Wednesday, November 16, 2011

De-Occupy efforts by cities will only grow the movement

Dorli Rainey, 84, reacts after being hit with pepper spray during an Occupy Seattle protest on Tuesday.

Over the past ten days, more than a dozen cities have moved to evict "Occupy" protesters from city parks and other public spaces. As was the case in last night's move in New York City, each of the police actions shares a number of characteristics. And according to one Justice official, each of those actions was coordinated with help from Homeland Security, the FBI and other federal police agencies.

This is another reason why the Democratic Party won't see any benefit from attempting to co-opt the Occupy movement.

The FBI has so far failed to respond to requests for an official response, and of the 14 local police agencies contacted in the past 24 hours, all have declined to respond to questions on this issue.

But in a recent interview with the BBC," Oakland Mayor Jean Quan mentioned she was on a conference call just before the recent wave of crackdowns began.

"I was recently on a conference call of 18 cities who had the same situation, where what had started as a political movement and a political encampment ended up being an encampment that was no longer in control of the people who started them."

I'm certain that every mayor in the nation, from Michael Bloomberg to Annise Parker, is thinking that Jean Quan is a real dumbass. Among the concerns that coordination is designed to address is the 'criminal element'.

Don't set a midnight deadline to evict Occupy Wall Street protesters — it will only give a crowd of demonstrators time to form. Don't set ultimatums because it will encourage violent protesters to break it. Fence off the parks after an eviction so protesters can't reoccupy it.

As concerns over safety and sanitation grew at the encampments over the last month, officials from nearly 40 cities turned to each other on conference calls, sharing what worked and what hasn't as they grappled with the leaderless movement.

 A media blackout is also part of the coordinated strategy.

New Yorkers awoke to front-page stories and photographs in both the New York Post and the New York Daily News. Coverage by the two papers was supportive of the mayor and the police actions but disparaging toward the protesters. An AlterNet reporter, arriving on the scene at 1:30am, shortly after the raid began, could get nowhere near Zuccotti Park due to police barricades (and was subjected to pepper spray while attempting to report on events). How did the friendly reporters gain their access? Was there advance coordination to allow certain media outlets access and block the rest? Why was press access restricted? Were some reporters' credentials confiscated? How will reports of unwarranted force on the part of police toward the press be addressed?

More on the constitutional implications of Mayor Bloomberg's actions here. Calling tarps that shield food and medicine from the weather a 'tent', which is 'illegal', appears to be part of the coordinated strategy.

A dispute over what constitutes a tent led to the arrest of an Occupy Houston protester Tuesday at a downtown encampment at Tranquility Park, members of the group said.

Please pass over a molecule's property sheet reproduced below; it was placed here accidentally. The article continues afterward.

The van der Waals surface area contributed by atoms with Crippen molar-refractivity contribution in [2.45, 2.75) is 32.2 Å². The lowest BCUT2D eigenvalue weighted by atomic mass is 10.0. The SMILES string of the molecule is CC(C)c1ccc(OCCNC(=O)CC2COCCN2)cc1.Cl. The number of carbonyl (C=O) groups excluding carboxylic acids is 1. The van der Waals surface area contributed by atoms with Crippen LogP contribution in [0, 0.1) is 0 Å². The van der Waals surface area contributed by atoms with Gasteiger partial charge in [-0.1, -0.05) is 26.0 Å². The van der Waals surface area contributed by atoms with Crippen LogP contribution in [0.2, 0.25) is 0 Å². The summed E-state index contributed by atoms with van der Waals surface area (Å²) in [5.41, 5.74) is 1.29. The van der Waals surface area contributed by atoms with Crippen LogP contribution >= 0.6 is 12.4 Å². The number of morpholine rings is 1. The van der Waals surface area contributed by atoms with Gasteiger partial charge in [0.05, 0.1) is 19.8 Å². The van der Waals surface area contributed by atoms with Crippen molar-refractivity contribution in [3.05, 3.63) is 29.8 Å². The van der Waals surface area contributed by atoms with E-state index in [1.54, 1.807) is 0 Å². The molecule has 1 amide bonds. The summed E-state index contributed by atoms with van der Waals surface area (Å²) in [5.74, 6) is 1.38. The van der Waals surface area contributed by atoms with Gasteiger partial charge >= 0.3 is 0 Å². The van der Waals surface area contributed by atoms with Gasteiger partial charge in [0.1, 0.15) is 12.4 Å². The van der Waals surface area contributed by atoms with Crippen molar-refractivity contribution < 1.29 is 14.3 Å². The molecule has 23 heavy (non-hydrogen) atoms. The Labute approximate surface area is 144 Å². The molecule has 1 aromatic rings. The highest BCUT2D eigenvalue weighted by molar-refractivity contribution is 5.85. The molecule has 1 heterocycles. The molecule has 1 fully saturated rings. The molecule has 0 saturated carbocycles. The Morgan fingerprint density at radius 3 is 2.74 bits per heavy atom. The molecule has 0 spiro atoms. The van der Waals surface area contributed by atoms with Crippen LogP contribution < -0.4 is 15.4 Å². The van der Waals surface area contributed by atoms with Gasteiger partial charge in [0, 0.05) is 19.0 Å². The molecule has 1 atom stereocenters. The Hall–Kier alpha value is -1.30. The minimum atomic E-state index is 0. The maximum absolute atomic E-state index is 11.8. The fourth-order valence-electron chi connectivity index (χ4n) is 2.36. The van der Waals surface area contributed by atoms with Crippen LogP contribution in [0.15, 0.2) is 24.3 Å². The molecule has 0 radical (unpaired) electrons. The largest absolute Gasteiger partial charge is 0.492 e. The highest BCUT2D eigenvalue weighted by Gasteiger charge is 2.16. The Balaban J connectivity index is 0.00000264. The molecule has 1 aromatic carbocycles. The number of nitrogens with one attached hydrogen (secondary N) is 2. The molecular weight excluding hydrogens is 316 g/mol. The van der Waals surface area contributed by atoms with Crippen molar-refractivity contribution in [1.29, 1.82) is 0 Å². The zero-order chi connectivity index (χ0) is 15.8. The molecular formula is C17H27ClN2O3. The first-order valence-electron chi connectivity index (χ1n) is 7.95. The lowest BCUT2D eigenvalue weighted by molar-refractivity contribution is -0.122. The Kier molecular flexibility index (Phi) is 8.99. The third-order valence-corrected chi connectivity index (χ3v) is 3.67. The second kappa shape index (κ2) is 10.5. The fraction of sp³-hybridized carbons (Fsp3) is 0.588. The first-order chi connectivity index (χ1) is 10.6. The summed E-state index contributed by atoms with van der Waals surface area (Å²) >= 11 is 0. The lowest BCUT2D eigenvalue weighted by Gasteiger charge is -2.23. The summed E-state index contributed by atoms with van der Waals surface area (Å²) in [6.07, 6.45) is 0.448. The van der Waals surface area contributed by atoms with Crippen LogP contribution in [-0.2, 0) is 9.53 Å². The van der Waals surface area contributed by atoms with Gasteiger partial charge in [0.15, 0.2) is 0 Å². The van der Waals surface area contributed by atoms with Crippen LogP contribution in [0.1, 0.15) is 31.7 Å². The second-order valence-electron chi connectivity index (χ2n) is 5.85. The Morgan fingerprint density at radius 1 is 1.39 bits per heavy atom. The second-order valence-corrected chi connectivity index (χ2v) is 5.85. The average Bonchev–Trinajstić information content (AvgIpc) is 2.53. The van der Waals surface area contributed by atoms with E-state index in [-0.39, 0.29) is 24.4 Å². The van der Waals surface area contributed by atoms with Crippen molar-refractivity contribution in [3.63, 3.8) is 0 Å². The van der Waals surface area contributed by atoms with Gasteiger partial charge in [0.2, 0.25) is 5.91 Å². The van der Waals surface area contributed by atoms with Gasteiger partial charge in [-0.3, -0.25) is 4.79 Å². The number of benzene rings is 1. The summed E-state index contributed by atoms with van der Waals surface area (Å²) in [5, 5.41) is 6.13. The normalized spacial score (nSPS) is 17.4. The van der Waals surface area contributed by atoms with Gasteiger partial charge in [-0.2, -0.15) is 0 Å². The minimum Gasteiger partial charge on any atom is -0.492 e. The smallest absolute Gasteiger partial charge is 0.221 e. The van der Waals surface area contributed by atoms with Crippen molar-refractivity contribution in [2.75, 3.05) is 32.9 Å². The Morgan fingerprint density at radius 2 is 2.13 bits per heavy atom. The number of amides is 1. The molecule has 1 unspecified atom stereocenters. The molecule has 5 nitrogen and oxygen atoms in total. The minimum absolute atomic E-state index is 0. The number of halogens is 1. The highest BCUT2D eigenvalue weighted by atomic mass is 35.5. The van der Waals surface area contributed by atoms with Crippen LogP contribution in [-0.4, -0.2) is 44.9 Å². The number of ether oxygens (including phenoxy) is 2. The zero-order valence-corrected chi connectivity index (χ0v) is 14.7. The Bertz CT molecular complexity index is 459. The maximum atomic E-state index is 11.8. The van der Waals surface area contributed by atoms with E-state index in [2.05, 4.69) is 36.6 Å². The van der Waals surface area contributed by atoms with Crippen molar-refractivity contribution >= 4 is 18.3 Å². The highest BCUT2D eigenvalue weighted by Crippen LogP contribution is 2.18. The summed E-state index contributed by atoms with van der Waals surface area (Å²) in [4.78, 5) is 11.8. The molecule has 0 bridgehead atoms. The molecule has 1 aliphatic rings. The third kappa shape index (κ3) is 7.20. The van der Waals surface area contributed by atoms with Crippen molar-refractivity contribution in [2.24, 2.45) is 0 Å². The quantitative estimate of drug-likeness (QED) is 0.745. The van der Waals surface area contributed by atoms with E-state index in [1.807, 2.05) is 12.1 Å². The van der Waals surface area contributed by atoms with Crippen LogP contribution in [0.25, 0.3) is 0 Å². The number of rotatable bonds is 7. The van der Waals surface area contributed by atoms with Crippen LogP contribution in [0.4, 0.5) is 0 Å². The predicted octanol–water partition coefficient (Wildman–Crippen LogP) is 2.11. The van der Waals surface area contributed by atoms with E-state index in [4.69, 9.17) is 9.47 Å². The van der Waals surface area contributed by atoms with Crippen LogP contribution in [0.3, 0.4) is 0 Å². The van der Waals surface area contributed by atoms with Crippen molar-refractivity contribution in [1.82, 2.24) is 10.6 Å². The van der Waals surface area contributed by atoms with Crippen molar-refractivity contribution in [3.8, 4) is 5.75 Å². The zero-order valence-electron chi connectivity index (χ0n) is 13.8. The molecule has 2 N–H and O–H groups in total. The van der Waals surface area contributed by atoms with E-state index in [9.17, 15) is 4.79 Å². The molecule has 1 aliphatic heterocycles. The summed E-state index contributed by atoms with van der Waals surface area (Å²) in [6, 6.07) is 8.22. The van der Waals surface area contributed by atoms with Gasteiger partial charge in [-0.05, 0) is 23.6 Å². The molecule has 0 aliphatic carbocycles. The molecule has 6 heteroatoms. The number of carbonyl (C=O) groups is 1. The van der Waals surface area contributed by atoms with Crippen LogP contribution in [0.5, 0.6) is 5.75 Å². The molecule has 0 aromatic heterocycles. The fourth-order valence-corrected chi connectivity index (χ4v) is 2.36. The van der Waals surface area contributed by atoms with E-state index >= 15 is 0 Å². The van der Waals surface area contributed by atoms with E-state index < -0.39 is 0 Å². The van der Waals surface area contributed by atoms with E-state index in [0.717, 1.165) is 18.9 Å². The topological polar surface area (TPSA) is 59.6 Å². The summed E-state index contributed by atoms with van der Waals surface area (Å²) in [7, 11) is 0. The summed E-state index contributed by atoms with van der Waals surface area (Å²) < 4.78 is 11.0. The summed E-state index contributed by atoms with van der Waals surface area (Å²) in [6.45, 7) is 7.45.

They said several Houston police officers came to the park about 2:30 p.m., ordering them to remove tarps that were covering tables.

Occupy Houston members said the tarps were only brought out because of Tuesday afternoon's rain.

Protesters said police told them that placing tarps across tables — even as a temporary measure to protect supplies from the rain — made it a prohibited tent.

Some of the protesters questioned the timing of the decision to send Houston police into Tranquility Park on Tuesday.

"They waited until it was raining when they knew everything was going to get damaged," Diedrich Holgate said.

In New York, police took knives and slashed the heavy-duty Army tents that OWS had brought in to shield demonstrators from the bitter winter on its way.

So besides exasperation, why are coordinated attacks occurring on Occupy encampments now?

(T)he timing's very interesting -- and, for some people, very convenient. The nation's expecting a deficit package from the undemocratic super committee, anticipating another possible free trade deal, and waiting to see whether Wall Street will go unpunished for its foreclosure crime wave. All that makes this a very good time for dissident voices to suddenly disappear.

Go to that link to read more about the coming Catfood Super Committee's austerity bargain, the Free Trade with Asia deal going down right now, and the Obama DOJ's immunity-from-prosecution agreement with the Wall Street gangstas. Probably a good time not to have angry people in the streets already when those things come down.

Or so they think.

The one good thing about the violent responses from police departments trying to put down the Occupy movement is that they will fail. Just as those same government crackdowns failed throughout the Middle East.

Violence against peaceful protestors brings even more people into the movement. This is the hydra of revolution; cut off one head and two more sprout. The more they try to knock it down, the stronger it will grow.

Occupy has already grown past the point where repression will stop it. The only thing that will stop the movement now is for those in power to address the issues that the people demand.

1 comment:

Elderlady said...

To coordinate.... to quash an anti government movement..

(a) discredit.... "unsanitary conditions, etc.,"

(b) try to destroy.....(make it go away)

(c) major fail. It only grows.